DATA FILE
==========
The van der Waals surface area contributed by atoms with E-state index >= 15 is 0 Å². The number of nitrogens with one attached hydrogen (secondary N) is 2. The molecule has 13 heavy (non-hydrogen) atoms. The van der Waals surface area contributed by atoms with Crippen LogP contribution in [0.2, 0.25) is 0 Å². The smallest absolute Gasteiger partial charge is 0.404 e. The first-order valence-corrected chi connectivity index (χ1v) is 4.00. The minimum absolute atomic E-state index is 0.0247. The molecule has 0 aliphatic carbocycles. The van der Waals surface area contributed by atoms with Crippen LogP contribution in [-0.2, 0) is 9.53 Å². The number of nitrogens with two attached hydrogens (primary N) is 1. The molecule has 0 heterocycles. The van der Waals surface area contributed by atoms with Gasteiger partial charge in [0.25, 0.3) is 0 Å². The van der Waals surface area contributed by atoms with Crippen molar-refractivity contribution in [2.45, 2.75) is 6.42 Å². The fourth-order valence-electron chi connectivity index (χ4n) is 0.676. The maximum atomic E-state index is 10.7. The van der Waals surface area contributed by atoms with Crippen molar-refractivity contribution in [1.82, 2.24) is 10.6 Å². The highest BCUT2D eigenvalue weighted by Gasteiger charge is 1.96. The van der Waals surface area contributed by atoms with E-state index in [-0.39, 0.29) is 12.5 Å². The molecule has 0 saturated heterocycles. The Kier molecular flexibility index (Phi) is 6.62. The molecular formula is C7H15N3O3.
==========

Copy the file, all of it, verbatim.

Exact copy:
The van der Waals surface area contributed by atoms with E-state index >= 15 is 0 Å². The number of nitrogens with one attached hydrogen (secondary N) is 2. The molecule has 13 heavy (non-hydrogen) atoms. The van der Waals surface area contributed by atoms with Crippen LogP contribution in [0.2, 0.25) is 0 Å². The smallest absolute Gasteiger partial charge is 0.404 e. The first-order valence-corrected chi connectivity index (χ1v) is 4.00. The minimum absolute atomic E-state index is 0.0247. The molecule has 0 aliphatic carbocycles. The van der Waals surface area contributed by atoms with Crippen LogP contribution in [-0.2, 0) is 9.53 Å². The number of nitrogens with two attached hydrogens (primary N) is 1. The molecule has 0 heterocycles. The van der Waals surface area contributed by atoms with Gasteiger partial charge in [0.25, 0.3) is 0 Å². The van der Waals surface area contributed by atoms with Crippen molar-refractivity contribution in [2.45, 2.75) is 6.42 Å². The fourth-order valence-electron chi connectivity index (χ4n) is 0.676. The maximum atomic E-state index is 10.7. The van der Waals surface area contributed by atoms with Crippen molar-refractivity contribution in [1.82, 2.24) is 10.6 Å². The highest BCUT2D eigenvalue weighted by Gasteiger charge is 1.96. The van der Waals surface area contributed by atoms with E-state index in [-0.39, 0.29) is 12.5 Å². The molecule has 0 saturated heterocycles. The Kier molecular flexibility index (Phi) is 6.62. The molecular formula is C7H15N3O3.